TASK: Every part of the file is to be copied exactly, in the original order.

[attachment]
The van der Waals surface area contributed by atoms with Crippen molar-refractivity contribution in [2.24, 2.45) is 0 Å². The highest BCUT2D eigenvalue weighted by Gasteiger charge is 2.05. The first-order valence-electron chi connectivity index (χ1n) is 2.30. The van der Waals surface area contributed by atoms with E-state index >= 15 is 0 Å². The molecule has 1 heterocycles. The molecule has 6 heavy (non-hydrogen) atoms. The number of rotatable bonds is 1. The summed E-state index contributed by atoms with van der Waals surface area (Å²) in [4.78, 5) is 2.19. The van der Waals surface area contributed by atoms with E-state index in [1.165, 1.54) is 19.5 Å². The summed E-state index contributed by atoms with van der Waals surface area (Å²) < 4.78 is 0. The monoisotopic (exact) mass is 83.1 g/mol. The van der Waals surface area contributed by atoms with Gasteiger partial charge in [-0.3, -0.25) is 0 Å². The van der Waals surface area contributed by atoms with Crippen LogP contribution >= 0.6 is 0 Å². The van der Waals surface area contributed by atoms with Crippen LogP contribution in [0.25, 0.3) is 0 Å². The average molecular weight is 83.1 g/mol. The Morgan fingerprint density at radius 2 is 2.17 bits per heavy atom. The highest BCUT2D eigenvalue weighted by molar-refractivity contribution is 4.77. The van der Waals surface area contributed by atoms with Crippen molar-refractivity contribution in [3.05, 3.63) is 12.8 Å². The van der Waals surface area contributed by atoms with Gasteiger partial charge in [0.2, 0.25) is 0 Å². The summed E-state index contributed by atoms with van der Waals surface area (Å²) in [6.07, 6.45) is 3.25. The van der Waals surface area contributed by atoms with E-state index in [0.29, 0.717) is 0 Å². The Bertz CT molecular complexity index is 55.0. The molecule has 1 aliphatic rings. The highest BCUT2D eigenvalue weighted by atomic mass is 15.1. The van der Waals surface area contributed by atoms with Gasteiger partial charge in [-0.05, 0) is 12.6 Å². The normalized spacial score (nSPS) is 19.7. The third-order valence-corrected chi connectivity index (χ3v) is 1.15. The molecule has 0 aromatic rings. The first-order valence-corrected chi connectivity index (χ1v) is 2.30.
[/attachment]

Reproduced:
The van der Waals surface area contributed by atoms with Crippen molar-refractivity contribution in [2.24, 2.45) is 0 Å². The highest BCUT2D eigenvalue weighted by Gasteiger charge is 2.05. The first-order valence-electron chi connectivity index (χ1n) is 2.30. The van der Waals surface area contributed by atoms with E-state index >= 15 is 0 Å². The molecule has 1 heterocycles. The molecule has 6 heavy (non-hydrogen) atoms. The number of rotatable bonds is 1. The summed E-state index contributed by atoms with van der Waals surface area (Å²) in [4.78, 5) is 2.19. The van der Waals surface area contributed by atoms with E-state index in [1.165, 1.54) is 19.5 Å². The summed E-state index contributed by atoms with van der Waals surface area (Å²) < 4.78 is 0. The monoisotopic (exact) mass is 83.1 g/mol. The van der Waals surface area contributed by atoms with Gasteiger partial charge in [-0.3, -0.25) is 0 Å². The van der Waals surface area contributed by atoms with Crippen LogP contribution >= 0.6 is 0 Å². The van der Waals surface area contributed by atoms with Crippen LogP contribution in [0.25, 0.3) is 0 Å². The average molecular weight is 83.1 g/mol. The Morgan fingerprint density at radius 2 is 2.17 bits per heavy atom. The highest BCUT2D eigenvalue weighted by molar-refractivity contribution is 4.77. The van der Waals surface area contributed by atoms with Crippen molar-refractivity contribution in [3.05, 3.63) is 12.8 Å². The van der Waals surface area contributed by atoms with Gasteiger partial charge in [0.2, 0.25) is 0 Å². The summed E-state index contributed by atoms with van der Waals surface area (Å²) in [6.07, 6.45) is 3.25. The van der Waals surface area contributed by atoms with E-state index in [0.29, 0.717) is 0 Å². The Bertz CT molecular complexity index is 55.0. The molecule has 1 aliphatic rings. The highest BCUT2D eigenvalue weighted by atomic mass is 15.1. The van der Waals surface area contributed by atoms with Gasteiger partial charge in [-0.05, 0) is 12.6 Å². The normalized spacial score (nSPS) is 19.7. The third-order valence-corrected chi connectivity index (χ3v) is 1.15. The molecule has 0 aromatic rings. The first-order valence-corrected chi connectivity index (χ1v) is 2.30.